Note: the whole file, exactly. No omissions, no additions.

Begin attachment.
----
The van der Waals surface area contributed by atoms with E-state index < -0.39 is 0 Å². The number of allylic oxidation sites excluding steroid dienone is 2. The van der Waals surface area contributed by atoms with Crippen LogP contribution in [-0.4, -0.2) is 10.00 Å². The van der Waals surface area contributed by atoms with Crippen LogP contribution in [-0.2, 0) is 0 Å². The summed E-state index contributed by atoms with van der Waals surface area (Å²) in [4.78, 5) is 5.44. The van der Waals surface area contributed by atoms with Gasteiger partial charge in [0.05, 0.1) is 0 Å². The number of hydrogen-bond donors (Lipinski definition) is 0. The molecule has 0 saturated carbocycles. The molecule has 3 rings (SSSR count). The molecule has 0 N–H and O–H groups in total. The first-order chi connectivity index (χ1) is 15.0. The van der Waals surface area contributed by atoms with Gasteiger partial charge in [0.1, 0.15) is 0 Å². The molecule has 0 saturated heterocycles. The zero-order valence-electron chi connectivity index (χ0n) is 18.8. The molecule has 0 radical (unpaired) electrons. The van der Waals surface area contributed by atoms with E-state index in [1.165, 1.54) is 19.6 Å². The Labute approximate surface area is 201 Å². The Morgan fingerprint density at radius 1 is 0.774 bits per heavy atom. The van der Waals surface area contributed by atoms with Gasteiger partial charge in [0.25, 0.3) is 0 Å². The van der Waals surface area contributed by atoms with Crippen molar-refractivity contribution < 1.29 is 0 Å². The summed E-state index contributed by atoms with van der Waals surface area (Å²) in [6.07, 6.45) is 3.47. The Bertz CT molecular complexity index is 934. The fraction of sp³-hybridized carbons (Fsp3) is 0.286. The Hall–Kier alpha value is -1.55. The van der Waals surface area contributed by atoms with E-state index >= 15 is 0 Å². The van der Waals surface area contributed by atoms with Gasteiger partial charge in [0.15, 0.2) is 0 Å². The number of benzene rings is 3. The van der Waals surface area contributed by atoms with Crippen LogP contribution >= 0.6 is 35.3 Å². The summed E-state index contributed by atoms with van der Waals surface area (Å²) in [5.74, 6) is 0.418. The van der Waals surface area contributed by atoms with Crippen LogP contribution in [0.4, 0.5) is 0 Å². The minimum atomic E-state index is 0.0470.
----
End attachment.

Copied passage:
The van der Waals surface area contributed by atoms with E-state index < -0.39 is 0 Å². The number of allylic oxidation sites excluding steroid dienone is 2. The van der Waals surface area contributed by atoms with Crippen LogP contribution in [-0.4, -0.2) is 10.00 Å². The van der Waals surface area contributed by atoms with Crippen LogP contribution in [-0.2, 0) is 0 Å². The summed E-state index contributed by atoms with van der Waals surface area (Å²) in [4.78, 5) is 5.44. The van der Waals surface area contributed by atoms with Gasteiger partial charge in [0.05, 0.1) is 0 Å². The number of hydrogen-bond donors (Lipinski definition) is 0. The molecule has 0 saturated carbocycles. The molecule has 3 rings (SSSR count). The molecule has 0 N–H and O–H groups in total. The first-order chi connectivity index (χ1) is 15.0. The van der Waals surface area contributed by atoms with Gasteiger partial charge in [0.1, 0.15) is 0 Å². The molecule has 0 saturated heterocycles. The zero-order valence-electron chi connectivity index (χ0n) is 18.8. The molecule has 0 radical (unpaired) electrons. The van der Waals surface area contributed by atoms with E-state index in [1.165, 1.54) is 19.6 Å². The Labute approximate surface area is 201 Å². The Morgan fingerprint density at radius 1 is 0.774 bits per heavy atom. The van der Waals surface area contributed by atoms with Gasteiger partial charge in [0.25, 0.3) is 0 Å². The van der Waals surface area contributed by atoms with Crippen molar-refractivity contribution < 1.29 is 0 Å². The summed E-state index contributed by atoms with van der Waals surface area (Å²) in [6.07, 6.45) is 3.47. The Bertz CT molecular complexity index is 934. The fraction of sp³-hybridized carbons (Fsp3) is 0.286. The Hall–Kier alpha value is -1.55. The van der Waals surface area contributed by atoms with E-state index >= 15 is 0 Å². The van der Waals surface area contributed by atoms with Gasteiger partial charge in [0.15, 0.2) is 0 Å². The number of benzene rings is 3. The van der Waals surface area contributed by atoms with Crippen LogP contribution >= 0.6 is 35.3 Å². The summed E-state index contributed by atoms with van der Waals surface area (Å²) in [5.74, 6) is 0.418. The van der Waals surface area contributed by atoms with Crippen LogP contribution in [0.4, 0.5) is 0 Å². The minimum atomic E-state index is 0.0470.